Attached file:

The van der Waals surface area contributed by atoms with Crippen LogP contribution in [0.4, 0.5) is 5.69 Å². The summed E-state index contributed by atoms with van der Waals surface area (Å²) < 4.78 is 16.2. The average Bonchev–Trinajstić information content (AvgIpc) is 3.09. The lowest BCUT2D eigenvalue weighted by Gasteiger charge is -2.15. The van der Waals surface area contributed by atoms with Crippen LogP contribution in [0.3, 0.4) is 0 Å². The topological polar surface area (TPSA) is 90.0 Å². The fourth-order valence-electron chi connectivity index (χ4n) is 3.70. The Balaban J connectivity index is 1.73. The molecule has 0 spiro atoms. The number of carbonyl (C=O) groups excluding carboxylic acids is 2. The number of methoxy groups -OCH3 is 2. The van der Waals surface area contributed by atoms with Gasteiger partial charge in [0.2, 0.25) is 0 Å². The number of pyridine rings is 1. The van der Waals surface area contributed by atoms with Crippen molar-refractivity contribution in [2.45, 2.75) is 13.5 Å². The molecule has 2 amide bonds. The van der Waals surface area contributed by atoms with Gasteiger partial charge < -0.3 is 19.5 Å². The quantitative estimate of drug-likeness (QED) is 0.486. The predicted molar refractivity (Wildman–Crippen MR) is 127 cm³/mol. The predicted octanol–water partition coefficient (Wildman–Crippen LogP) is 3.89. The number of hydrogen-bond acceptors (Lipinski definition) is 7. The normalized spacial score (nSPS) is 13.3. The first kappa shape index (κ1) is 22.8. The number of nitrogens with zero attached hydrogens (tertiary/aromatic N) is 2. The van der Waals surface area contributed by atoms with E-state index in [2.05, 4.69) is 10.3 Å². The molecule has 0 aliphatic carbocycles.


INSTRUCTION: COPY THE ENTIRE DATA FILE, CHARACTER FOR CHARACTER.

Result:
The van der Waals surface area contributed by atoms with Crippen LogP contribution in [0.4, 0.5) is 5.69 Å². The summed E-state index contributed by atoms with van der Waals surface area (Å²) < 4.78 is 16.2. The average Bonchev–Trinajstić information content (AvgIpc) is 3.09. The lowest BCUT2D eigenvalue weighted by Gasteiger charge is -2.15. The van der Waals surface area contributed by atoms with Crippen LogP contribution in [0.3, 0.4) is 0 Å². The topological polar surface area (TPSA) is 90.0 Å². The fourth-order valence-electron chi connectivity index (χ4n) is 3.70. The Balaban J connectivity index is 1.73. The molecule has 0 spiro atoms. The number of carbonyl (C=O) groups excluding carboxylic acids is 2. The number of methoxy groups -OCH3 is 2. The van der Waals surface area contributed by atoms with Gasteiger partial charge in [0.2, 0.25) is 0 Å². The number of pyridine rings is 1. The van der Waals surface area contributed by atoms with Crippen molar-refractivity contribution in [2.45, 2.75) is 13.5 Å². The molecule has 2 amide bonds. The van der Waals surface area contributed by atoms with Gasteiger partial charge < -0.3 is 19.5 Å². The quantitative estimate of drug-likeness (QED) is 0.486. The predicted molar refractivity (Wildman–Crippen MR) is 127 cm³/mol. The predicted octanol–water partition coefficient (Wildman–Crippen LogP) is 3.89. The number of hydrogen-bond acceptors (Lipinski definition) is 7. The normalized spacial score (nSPS) is 13.3. The first kappa shape index (κ1) is 22.8. The number of nitrogens with zero attached hydrogens (tertiary/aromatic N) is 2. The van der Waals surface area contributed by atoms with E-state index in [2.05, 4.69) is 10.3 Å². The molecule has 0 aliphatic carbocycles.